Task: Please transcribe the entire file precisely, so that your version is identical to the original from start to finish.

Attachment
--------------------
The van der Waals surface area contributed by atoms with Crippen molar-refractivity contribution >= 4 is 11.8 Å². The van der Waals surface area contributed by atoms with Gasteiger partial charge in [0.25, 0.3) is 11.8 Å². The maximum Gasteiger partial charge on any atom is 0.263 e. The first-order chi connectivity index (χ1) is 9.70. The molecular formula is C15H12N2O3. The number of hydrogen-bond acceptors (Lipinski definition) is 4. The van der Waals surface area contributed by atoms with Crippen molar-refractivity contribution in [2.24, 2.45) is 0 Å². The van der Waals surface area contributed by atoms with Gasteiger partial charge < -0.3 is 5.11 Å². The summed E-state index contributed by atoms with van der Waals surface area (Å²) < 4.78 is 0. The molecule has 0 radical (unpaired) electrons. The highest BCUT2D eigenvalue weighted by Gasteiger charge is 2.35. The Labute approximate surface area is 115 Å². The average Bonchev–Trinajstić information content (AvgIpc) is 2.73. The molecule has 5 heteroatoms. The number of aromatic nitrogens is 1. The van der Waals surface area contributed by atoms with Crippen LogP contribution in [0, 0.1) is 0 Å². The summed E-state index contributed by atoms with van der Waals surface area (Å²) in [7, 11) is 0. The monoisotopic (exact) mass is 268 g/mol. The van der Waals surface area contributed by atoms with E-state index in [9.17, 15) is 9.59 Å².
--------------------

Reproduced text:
The van der Waals surface area contributed by atoms with Crippen molar-refractivity contribution >= 4 is 11.8 Å². The van der Waals surface area contributed by atoms with Gasteiger partial charge in [0.25, 0.3) is 11.8 Å². The maximum Gasteiger partial charge on any atom is 0.263 e. The first-order chi connectivity index (χ1) is 9.70. The molecular formula is C15H12N2O3. The number of hydrogen-bond acceptors (Lipinski definition) is 4. The van der Waals surface area contributed by atoms with Crippen molar-refractivity contribution in [2.24, 2.45) is 0 Å². The van der Waals surface area contributed by atoms with Gasteiger partial charge < -0.3 is 5.11 Å². The summed E-state index contributed by atoms with van der Waals surface area (Å²) < 4.78 is 0. The molecule has 0 radical (unpaired) electrons. The highest BCUT2D eigenvalue weighted by Gasteiger charge is 2.35. The Labute approximate surface area is 115 Å². The average Bonchev–Trinajstić information content (AvgIpc) is 2.73. The molecule has 5 heteroatoms. The number of aromatic nitrogens is 1. The van der Waals surface area contributed by atoms with Crippen LogP contribution in [0, 0.1) is 0 Å². The summed E-state index contributed by atoms with van der Waals surface area (Å²) in [7, 11) is 0. The monoisotopic (exact) mass is 268 g/mol. The van der Waals surface area contributed by atoms with E-state index in [9.17, 15) is 9.59 Å².